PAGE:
The mixed-use development is configured to support nearly 600,000 square feet of commercial office, light industrial and retail space, approximately 180 residential units, a full-service hotel, and a 27-acre town park upon completion.
Warfield is a series of buildings, many roughly 100 years old, on the former grounds of the Springfield Hospital, a mental institution owned by the state. While Springfield continues to operate on a much smaller basis nearby for forensic patients, the land and these buildings that make up the Warfield complex have been largely unused for decades, since a movement in the 1970s and ’80s to deinstitutionalize mental health.
“It’s amazing. It’s unbelievable from my perspective,” said Sykesville Mayor Ian Shaw the day after the sale was made. “Oh my God — I feel so good.”
Developers later broke ground on the construction of 145 townhomes on July 26, one month later, and Shaw announced the pedestrian tunnel would be named after former Sykesville Mayor Jonathan Herman. Herman spearheaded the walkway, which will help connect the development to Main Street.
Black Oak Associates is preparing its final site plan for Eldersburg Station — which will be home to a 12,853-square-foot Candlewood Suites Hotel and 6,000-square-foot, to-be-determined restaurant on the corner of Londontown Boulevard and Bevard Road.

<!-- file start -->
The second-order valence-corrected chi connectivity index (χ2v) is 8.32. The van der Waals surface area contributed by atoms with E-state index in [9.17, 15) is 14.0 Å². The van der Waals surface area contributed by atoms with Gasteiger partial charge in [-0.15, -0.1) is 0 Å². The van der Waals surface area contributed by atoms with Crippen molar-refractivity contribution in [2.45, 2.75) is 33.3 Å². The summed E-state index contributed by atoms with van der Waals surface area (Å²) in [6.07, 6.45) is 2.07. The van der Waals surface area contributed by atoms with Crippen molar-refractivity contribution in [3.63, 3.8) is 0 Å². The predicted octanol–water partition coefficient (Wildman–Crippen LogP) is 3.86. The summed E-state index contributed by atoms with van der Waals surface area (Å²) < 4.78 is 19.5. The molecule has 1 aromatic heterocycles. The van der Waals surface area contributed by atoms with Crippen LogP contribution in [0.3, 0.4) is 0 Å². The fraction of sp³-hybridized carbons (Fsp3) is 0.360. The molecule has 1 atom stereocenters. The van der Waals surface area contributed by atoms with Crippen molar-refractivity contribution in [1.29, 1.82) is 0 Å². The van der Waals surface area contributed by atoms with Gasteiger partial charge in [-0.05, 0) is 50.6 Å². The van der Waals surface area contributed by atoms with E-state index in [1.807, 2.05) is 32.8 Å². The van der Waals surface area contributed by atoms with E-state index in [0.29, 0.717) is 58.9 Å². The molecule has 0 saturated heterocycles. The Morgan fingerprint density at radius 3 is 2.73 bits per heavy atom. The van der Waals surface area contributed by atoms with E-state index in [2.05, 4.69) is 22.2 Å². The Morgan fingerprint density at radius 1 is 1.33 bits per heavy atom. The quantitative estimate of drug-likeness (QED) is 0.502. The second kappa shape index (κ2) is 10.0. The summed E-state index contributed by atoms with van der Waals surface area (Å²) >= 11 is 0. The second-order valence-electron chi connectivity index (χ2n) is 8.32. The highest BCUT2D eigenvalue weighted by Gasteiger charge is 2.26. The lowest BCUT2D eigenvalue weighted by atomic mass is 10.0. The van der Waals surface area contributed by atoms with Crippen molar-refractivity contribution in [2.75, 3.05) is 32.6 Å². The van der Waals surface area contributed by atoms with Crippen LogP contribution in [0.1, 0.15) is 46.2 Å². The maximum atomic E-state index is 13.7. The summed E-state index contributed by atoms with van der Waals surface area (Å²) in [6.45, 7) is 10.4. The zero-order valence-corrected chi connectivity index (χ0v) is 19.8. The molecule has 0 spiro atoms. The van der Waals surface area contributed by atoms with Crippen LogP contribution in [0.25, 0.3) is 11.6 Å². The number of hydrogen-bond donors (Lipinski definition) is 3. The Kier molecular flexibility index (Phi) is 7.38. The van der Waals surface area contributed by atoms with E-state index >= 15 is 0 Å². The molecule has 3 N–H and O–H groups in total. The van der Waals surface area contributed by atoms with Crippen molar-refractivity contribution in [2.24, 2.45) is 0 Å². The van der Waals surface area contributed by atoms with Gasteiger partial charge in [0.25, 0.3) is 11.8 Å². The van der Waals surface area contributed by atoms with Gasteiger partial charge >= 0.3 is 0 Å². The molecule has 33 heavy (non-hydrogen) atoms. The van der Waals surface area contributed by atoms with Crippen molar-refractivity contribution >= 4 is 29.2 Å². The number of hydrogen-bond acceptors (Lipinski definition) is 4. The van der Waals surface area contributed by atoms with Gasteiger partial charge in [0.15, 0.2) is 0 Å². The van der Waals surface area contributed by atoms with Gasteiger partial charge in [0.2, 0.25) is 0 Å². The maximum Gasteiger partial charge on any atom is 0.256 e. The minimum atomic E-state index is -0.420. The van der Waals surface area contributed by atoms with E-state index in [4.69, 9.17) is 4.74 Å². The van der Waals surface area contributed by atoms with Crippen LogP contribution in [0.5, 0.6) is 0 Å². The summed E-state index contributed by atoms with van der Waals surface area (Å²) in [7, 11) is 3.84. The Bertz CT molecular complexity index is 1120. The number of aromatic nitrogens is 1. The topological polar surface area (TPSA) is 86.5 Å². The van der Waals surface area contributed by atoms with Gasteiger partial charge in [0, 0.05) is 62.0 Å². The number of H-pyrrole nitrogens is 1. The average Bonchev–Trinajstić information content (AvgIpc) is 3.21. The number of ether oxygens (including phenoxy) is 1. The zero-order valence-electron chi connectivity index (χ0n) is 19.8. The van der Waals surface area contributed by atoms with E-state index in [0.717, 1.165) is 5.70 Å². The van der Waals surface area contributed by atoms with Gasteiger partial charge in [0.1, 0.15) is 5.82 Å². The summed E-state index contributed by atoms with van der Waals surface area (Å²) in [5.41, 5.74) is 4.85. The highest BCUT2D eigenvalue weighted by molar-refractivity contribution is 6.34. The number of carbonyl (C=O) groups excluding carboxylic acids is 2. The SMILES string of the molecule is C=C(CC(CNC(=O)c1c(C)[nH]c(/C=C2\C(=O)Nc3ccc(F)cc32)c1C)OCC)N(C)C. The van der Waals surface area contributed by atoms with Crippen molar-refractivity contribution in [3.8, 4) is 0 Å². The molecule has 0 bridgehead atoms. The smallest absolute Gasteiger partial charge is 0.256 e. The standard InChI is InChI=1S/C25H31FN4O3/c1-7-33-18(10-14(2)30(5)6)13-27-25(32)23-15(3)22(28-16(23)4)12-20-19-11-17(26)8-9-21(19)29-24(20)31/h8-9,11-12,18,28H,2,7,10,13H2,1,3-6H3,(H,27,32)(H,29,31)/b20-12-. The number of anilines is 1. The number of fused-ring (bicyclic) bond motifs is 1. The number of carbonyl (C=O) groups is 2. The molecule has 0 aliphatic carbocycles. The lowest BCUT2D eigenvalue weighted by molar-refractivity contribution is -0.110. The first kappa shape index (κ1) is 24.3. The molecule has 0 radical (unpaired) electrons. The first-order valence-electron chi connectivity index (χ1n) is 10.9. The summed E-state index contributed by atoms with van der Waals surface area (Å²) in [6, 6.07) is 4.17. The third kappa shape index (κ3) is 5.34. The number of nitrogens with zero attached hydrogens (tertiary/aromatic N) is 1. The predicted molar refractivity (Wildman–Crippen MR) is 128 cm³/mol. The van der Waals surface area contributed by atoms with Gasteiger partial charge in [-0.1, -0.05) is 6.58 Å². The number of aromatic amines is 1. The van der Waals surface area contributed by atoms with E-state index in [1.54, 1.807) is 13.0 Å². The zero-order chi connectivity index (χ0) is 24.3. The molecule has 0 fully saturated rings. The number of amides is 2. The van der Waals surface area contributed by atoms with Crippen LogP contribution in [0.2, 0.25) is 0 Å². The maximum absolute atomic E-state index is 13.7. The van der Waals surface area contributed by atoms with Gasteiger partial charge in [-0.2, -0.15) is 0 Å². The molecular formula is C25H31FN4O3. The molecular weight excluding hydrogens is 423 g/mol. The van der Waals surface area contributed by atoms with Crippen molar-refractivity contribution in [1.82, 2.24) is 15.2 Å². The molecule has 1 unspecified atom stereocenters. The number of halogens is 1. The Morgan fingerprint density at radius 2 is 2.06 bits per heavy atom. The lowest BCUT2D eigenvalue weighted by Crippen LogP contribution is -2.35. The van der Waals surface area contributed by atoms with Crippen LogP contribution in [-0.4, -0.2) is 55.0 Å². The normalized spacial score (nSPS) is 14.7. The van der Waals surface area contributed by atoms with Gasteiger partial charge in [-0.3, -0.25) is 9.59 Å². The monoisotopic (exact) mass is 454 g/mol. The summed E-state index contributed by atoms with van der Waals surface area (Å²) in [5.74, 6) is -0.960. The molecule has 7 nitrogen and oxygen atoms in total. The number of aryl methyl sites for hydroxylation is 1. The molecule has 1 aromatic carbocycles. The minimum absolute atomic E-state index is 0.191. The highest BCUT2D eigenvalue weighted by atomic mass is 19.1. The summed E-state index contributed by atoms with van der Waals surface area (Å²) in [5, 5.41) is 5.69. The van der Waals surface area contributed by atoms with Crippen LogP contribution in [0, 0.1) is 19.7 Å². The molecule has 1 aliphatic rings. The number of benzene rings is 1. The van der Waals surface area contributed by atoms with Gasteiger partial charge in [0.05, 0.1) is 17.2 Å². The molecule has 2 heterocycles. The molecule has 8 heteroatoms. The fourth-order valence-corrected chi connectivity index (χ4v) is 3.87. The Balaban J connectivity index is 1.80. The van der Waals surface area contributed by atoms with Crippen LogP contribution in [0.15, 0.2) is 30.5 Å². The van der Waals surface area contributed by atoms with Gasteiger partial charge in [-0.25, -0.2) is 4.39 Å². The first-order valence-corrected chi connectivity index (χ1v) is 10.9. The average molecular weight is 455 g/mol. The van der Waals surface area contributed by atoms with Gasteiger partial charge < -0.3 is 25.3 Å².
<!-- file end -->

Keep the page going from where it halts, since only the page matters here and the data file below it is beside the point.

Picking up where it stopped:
Black Oak is not unfamiliar with Eldersburg, as it is the developer behind Eldersburg Marketplace across the street — with a Home Depot, Giant and Kohl’s — and Eldersburg Commons, which replaced the Carrolltowne Mall with a Walmart, TJ Maxx, Ulta, Olympia Sports, Petco, Chipotle, Sleepy’s, AT&T and Jimmy John’s.
Plans to develop a shopping center on the site were thwarted in 2008 when the Great Recession hit, but Black Oak is returning with hopes to bring the area its first hotel.
“I think that’s why the folks in Economic Development were encouraging us to pursue it,” said Black Oak partner Dixon Harvey in August. “You can’t do conferences right now, and if your in-laws are coming for a long stay, they’re staying with you.”
According to Dixon, the final site plan should come before Planning and Zoning sometime in spring 2019.
Annexation on Buttercup Road